Got an e-bike already but want to carry more with it? Bike trailers are a superb resource and a natural fit with the extra power offered by e-bikes. If you have ever tried cycling with a regular (ie non-electric) bike and a very heavy trailer load up a steep hill you will know this is a task for only the very fit, especially if it is something you want to do on a regular basis.
Some e-bikers might have safety concerns about towing a trailer or think it adds an extra layer of difficulty or unnecessary complication to using your e-bike but that really shouldn’t be the case if you bear in mind a few basic tips. The main complication lies in making sure your particular e-bike will take the hitching system of the particular trailer you want. Once you’re over this stage you should find a good trailer transforms just what you can carry on your e-bike.
eCargo Bikes VS Trailers
eCargo bikes are undeniably great but may not be for everyone; you may simply not have the space or the means to manoeuvre and store what can be quite lengthy and heavy vehicles. And it remains pretty hard to find a budget e-cargo bike so a budget e-bike and budget trailer remains one of the most economical and greenest cargo carrying solutions out there.
Qualities Of Well-Desgined Bike Trailers
The strength and weight of the materials used in construction are the biggest clues. The very cheapest designs such as the HBS pictured above use a plastic box as part of the construction. Whilst this keeps things light, simple and cheap, it may bring some compromises as in this design, where you are relying on the main plastic box itself to act as the mounting point for wheels and towbar.
By contrast, the welded all steel construction of the Surly Ted trailer is mighty strong.
The load rating of a trailer may also give some indication of its quality; most trailer ratings don’t exceed around 90lbs / 40kg although note this is just a rough indication. The incredibly solidly built Surly Ted trailer actually has a rating of 300lbs / 136kg (!) but this really way in advance of what a serial production e-bike could manage, but it does give an indication of the massive strength of the trailer and the great quality construction.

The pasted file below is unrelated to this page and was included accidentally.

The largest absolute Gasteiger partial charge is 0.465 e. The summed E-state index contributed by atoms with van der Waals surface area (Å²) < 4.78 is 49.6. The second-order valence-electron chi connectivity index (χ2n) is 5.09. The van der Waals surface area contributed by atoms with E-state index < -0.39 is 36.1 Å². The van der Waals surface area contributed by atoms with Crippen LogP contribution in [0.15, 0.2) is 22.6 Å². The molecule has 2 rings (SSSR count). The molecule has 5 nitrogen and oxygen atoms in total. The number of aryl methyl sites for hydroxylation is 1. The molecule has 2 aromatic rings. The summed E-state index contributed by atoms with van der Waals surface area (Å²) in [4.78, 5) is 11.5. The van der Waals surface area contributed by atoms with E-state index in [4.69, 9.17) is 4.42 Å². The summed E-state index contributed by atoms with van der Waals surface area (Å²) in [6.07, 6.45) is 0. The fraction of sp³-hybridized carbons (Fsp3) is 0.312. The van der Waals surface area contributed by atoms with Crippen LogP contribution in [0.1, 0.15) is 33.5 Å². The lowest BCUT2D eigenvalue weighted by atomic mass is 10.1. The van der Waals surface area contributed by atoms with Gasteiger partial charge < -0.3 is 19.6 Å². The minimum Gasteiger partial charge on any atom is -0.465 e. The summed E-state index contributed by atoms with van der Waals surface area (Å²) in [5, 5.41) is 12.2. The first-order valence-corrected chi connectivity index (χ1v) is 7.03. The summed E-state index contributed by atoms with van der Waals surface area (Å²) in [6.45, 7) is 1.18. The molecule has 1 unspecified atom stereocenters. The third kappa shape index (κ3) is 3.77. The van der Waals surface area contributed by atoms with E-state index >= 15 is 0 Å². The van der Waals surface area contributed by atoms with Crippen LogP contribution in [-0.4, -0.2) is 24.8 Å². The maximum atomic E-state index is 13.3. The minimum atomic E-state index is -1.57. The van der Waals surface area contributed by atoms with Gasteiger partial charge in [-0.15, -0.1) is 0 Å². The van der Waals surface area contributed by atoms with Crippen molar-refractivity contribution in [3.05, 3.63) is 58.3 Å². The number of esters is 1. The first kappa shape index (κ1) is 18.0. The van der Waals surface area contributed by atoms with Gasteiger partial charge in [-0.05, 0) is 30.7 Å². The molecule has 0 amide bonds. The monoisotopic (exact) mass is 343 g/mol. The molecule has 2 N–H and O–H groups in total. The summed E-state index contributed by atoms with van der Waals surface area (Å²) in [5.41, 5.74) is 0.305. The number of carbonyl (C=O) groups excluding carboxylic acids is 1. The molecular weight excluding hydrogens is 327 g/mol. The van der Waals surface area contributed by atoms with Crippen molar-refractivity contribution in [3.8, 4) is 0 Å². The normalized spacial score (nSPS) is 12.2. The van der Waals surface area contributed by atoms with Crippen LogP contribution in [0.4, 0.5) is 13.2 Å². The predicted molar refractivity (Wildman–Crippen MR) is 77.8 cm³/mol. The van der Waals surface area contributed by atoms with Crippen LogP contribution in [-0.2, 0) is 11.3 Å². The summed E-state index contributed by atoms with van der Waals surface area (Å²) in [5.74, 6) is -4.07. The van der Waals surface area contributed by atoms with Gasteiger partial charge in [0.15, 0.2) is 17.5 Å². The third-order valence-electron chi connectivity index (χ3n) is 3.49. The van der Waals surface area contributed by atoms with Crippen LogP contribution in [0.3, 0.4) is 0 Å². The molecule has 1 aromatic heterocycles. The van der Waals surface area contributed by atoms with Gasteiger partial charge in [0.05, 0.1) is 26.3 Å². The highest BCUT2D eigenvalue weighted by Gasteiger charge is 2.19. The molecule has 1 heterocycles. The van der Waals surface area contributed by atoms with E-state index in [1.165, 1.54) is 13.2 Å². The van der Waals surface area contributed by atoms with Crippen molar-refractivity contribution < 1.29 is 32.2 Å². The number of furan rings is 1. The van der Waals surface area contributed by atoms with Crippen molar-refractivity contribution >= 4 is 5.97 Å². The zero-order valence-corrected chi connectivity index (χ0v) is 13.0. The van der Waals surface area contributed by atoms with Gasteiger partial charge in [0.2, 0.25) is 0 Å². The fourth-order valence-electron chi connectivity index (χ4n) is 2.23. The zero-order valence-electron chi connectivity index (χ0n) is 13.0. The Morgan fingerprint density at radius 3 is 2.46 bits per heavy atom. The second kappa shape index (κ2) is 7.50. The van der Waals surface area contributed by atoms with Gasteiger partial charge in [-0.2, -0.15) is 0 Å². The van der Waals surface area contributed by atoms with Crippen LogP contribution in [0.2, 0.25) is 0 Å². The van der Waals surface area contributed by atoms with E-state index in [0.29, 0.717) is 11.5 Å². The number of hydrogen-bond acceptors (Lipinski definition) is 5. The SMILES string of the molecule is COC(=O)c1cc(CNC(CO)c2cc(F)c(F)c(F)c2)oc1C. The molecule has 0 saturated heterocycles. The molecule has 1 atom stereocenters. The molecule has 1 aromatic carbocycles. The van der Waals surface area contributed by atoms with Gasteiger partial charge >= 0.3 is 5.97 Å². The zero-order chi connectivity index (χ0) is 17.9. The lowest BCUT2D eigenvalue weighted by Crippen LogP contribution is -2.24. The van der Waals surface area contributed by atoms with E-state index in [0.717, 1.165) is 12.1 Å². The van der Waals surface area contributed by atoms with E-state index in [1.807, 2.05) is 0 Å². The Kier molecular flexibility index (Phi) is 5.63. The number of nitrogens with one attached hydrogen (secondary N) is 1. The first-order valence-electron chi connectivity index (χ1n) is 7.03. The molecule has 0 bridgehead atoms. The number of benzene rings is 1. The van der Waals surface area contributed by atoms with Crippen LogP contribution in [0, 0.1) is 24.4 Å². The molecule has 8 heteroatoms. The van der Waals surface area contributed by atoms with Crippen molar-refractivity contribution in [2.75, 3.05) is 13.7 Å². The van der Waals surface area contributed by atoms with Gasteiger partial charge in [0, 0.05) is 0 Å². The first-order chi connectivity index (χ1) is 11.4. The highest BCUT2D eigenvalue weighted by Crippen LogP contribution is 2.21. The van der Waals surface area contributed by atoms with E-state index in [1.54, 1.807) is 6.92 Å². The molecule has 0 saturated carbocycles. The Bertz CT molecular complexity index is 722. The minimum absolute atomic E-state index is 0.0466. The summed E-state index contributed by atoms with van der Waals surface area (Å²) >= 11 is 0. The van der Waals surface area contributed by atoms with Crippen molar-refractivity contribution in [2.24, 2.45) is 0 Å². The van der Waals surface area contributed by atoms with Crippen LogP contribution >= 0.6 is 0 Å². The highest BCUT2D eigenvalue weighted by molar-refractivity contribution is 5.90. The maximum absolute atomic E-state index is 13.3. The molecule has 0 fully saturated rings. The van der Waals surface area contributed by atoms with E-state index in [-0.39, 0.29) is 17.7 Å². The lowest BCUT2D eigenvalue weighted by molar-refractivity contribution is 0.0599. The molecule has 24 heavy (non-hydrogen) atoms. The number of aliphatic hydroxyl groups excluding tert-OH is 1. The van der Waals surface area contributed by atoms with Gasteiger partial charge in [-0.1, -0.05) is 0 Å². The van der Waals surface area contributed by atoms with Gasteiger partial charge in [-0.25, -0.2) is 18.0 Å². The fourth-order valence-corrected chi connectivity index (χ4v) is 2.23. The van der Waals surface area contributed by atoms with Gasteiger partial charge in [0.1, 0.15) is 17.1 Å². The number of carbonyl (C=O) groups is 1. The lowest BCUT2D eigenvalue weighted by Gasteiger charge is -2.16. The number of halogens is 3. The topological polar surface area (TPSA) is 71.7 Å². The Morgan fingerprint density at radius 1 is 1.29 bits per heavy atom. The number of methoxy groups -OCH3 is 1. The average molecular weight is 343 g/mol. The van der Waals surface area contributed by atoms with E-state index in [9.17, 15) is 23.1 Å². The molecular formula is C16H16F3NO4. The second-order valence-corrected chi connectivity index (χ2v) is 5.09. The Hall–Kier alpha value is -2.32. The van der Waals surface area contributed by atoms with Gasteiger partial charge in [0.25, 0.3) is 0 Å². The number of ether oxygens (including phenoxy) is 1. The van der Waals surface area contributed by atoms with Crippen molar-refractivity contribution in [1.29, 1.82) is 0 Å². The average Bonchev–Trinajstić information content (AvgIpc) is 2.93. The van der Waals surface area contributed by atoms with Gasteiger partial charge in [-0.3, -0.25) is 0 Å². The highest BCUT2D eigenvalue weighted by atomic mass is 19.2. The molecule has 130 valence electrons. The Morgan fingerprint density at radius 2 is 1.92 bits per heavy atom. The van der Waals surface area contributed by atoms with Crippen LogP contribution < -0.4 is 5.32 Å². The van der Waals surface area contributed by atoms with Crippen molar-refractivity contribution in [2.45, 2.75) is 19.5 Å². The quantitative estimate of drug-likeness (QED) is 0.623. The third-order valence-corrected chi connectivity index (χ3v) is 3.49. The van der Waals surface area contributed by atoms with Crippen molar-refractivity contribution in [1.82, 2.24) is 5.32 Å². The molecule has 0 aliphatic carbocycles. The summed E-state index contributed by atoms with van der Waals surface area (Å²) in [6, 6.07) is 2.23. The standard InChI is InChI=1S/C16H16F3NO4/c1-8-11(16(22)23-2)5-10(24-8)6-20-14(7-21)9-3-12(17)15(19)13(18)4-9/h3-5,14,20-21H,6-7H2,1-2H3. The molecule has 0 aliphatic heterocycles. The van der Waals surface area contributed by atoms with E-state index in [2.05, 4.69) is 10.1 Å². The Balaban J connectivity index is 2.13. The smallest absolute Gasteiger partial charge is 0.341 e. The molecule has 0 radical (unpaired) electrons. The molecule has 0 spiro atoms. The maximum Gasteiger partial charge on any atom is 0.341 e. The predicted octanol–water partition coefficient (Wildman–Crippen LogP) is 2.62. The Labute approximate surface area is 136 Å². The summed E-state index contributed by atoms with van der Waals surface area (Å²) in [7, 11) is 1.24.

Does it Have Alternative Hitch Fittings that Will Cope with Different Frame and Axle Designs?
Whether a trailer will fit your particular e-bike depends on both the trailer and e-bike. Better trailer manufacturers will have a range of hitch solutions to suit different bike frame and axle designs and these should be clearly explained and set out on their website.
Quick Release Skewers
Still probably the commonest axle fittings on e-bikes. Some trailer manufacturers provide a fitting that can be secured between the QR’s lever cam as is the case with Burley’s Steel Hitch and this example from Wike:
Others provide a replacement quick release skewer of their own design with a hitch attachment point built into it as in the example above from ExtraWheel which allows for attachment on the small cylindrical sections at both ends. In instances where the trailer comes with a complete replacement QR skewer it’s important to make sure it is the same length as your existing one that it will replace. Most QR rear skewers are made to fit a standard rear dropout of 130mm (road) or 135mm (MTB) width.
To double check remove your rear wheel and measure the distance between the internal faces of the frame as shown above, this example being 125mm. Typical quick-release axles are 11 or 12 mm longer than the spacing of the hub locknuts which should give around 5-6 mm of axle protrusion on each side.
Classic ‘Solid’ Axles
If you have an e-bike with a rear hub motor or hub gears it will probably feature a solid threaded axle with nuts holding the wheel in place. Some hitch attachments like the Burley Steel Hitch will simply slide behind the nut before you attach it, as long as you have enough threaded axle protruding to firmly resecure the nut. If you are getting replacement nuts with the trailer it’s best to confirm the diameter x thread pitch measurement of your bike axle – most modern solid rear axles are 10mm x 1mm but if you have an older bike it might be worth double checking by seeing if a 10 x 1 nut will fit as they are inexpensive to buy at a local bike store.
Other trailer designs will send you an entirely new nut or set of nuts with their own unique design with which to attach the trailer such as the Surly ones picture above.